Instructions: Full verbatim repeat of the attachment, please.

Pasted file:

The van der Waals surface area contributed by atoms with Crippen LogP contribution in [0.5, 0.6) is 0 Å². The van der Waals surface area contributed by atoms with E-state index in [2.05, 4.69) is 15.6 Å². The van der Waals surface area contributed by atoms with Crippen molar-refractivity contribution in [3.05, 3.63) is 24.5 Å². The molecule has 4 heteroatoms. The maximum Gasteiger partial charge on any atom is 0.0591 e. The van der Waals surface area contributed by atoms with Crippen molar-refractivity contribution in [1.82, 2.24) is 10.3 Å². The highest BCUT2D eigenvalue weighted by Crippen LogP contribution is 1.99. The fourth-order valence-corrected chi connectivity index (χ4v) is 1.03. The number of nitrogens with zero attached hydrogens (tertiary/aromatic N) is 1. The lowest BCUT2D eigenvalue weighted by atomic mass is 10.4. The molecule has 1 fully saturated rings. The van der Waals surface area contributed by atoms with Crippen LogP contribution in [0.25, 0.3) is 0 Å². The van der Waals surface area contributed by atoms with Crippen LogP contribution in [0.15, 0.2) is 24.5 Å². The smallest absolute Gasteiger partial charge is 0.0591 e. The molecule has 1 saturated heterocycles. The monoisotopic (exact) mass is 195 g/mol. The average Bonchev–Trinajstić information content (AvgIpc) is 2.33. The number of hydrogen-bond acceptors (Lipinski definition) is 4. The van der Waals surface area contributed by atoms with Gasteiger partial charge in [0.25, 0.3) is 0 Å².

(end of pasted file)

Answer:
The van der Waals surface area contributed by atoms with Crippen LogP contribution in [0.5, 0.6) is 0 Å². The van der Waals surface area contributed by atoms with E-state index in [2.05, 4.69) is 15.6 Å². The van der Waals surface area contributed by atoms with Crippen molar-refractivity contribution in [3.05, 3.63) is 24.5 Å². The molecule has 4 heteroatoms. The maximum Gasteiger partial charge on any atom is 0.0591 e. The van der Waals surface area contributed by atoms with Crippen molar-refractivity contribution in [1.82, 2.24) is 10.3 Å². The highest BCUT2D eigenvalue weighted by Crippen LogP contribution is 1.99. The fourth-order valence-corrected chi connectivity index (χ4v) is 1.03. The number of nitrogens with zero attached hydrogens (tertiary/aromatic N) is 1. The lowest BCUT2D eigenvalue weighted by atomic mass is 10.4. The molecule has 1 fully saturated rings. The van der Waals surface area contributed by atoms with Crippen LogP contribution in [0.25, 0.3) is 0 Å². The van der Waals surface area contributed by atoms with Crippen LogP contribution in [0.15, 0.2) is 24.5 Å². The smallest absolute Gasteiger partial charge is 0.0591 e. The molecule has 1 saturated heterocycles. The monoisotopic (exact) mass is 195 g/mol. The average Bonchev–Trinajstić information content (AvgIpc) is 2.33. The number of hydrogen-bond acceptors (Lipinski definition) is 4. The van der Waals surface area contributed by atoms with Gasteiger partial charge in [0.25, 0.3) is 0 Å².